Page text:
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Blue Jays may be getting a new stadium with real grass

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Rogers and Brookfield want to tear down Rogers Centre and build a new ballpark

Rogers Communications is reportedly proposing that the Rogers Centre is demolished in order to make way for a new ballpark with real grass in the same location.

Sources have told the Globe and Mail that “Rogers Communications Inc. and the real estate arm of Brookfield Asset Management Inc.” want to redevelop the property, which will include a much-talked-about natural grass ballpark with a baseball focus. The idea is to include condos (of course) and office towers along with retail and some public space.

Sources tell the Globe and Mail, a new natural grass baseball-focused stadium would take up the southern end of the current property, with residential towers, office buildings, stores and public space planned for the northern portion.

There is no word on whether or not the stadium would still have a retractable roof to placate all the “fair weather” Jays fans. Sitting in the crowd and watching that roof open or close is still a marvel to experience and, whether it’s at a concert or ball game, many attendees at ‘the Dome’ look forward to a quick change in the weather to witness one of the world’s great engineering feats at work.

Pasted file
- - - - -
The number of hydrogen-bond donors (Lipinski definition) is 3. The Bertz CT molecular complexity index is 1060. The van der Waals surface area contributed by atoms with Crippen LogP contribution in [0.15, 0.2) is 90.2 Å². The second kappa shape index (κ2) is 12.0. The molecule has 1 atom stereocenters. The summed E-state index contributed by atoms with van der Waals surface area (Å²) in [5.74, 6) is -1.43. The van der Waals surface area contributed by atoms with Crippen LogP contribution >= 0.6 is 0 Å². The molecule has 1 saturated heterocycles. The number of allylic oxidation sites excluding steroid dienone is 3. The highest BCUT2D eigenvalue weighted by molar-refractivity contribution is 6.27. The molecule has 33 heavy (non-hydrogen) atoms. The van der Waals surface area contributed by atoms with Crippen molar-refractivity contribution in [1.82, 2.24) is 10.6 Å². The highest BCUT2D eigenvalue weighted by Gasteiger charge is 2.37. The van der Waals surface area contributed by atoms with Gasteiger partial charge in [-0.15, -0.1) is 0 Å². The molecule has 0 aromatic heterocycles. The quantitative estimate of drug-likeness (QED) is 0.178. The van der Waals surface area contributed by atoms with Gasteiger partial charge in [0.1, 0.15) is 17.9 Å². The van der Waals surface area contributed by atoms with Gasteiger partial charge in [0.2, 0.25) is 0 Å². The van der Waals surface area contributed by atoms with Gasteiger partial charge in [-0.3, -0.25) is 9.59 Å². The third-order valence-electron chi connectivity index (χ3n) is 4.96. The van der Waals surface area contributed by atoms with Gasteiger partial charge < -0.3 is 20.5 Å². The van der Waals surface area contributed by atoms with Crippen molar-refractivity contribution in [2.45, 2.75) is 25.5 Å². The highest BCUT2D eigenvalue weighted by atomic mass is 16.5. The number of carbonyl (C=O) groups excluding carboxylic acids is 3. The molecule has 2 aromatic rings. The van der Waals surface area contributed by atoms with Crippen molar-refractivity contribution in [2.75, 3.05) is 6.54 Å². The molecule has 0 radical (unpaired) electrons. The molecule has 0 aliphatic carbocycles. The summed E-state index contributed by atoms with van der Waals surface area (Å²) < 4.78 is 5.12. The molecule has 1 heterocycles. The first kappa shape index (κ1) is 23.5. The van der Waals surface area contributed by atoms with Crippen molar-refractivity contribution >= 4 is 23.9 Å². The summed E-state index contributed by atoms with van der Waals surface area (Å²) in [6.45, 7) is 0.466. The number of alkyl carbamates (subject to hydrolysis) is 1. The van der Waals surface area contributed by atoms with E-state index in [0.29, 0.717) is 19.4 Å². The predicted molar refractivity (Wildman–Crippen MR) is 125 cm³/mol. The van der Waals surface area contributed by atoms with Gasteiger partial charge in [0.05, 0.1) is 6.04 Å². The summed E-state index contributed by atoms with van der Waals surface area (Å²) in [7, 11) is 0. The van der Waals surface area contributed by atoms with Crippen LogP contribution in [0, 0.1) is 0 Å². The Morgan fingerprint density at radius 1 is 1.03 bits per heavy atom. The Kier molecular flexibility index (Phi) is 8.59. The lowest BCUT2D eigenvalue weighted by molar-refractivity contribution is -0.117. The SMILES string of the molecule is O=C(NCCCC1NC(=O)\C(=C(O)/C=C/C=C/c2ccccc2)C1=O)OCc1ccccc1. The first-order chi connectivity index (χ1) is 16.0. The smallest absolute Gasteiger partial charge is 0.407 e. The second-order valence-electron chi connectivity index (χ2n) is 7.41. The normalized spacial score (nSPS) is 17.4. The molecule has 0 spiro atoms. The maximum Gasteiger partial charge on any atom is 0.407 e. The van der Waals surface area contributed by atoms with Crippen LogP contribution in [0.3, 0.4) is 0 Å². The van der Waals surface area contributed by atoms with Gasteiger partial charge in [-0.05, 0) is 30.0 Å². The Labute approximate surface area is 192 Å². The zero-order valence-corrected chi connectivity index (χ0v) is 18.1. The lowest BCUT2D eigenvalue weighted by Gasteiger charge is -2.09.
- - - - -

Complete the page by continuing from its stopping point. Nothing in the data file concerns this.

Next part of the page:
Aerial shot of Toronto’s Rogers Centre at the base of the CN Tower photo by Mark Nye

The Globe and Mail article also mentions that together, Rogers and Brookfield have been working with government officials at all three levels to facilitate a new stadium being built at the southern end of the current property and that the project would be privately funded by Brookfield and Rogers.

Another idea in the works according to the Globe and Mail, is to build a whole new home for the Blue Jays elsewhere by the lake if rebuilding on the original site is not achievable. One site mentioned is the12-acre Quayside originally slated to be the home of Google’s Sidewalk Labs smart-city project.

Where exactly the Jays would play during the demolition and rebuild – expected to take between five and eight years, according to the Globe – is as uncertain as if the rebuild will be going ahead any times soon.

The iconic, once skyline-defining Rogers Centre (pre-condo boom), known as the SkyDome or “the Dome” from 1989 – 1994 cost $570-million to complete and taxpayers contributed significantly to the project. Rogers purchased “the Dome” in 2004 for $25-million, and it stands as the only remaining multi-use MLB parks with artificial turf.

by TO Times Staff

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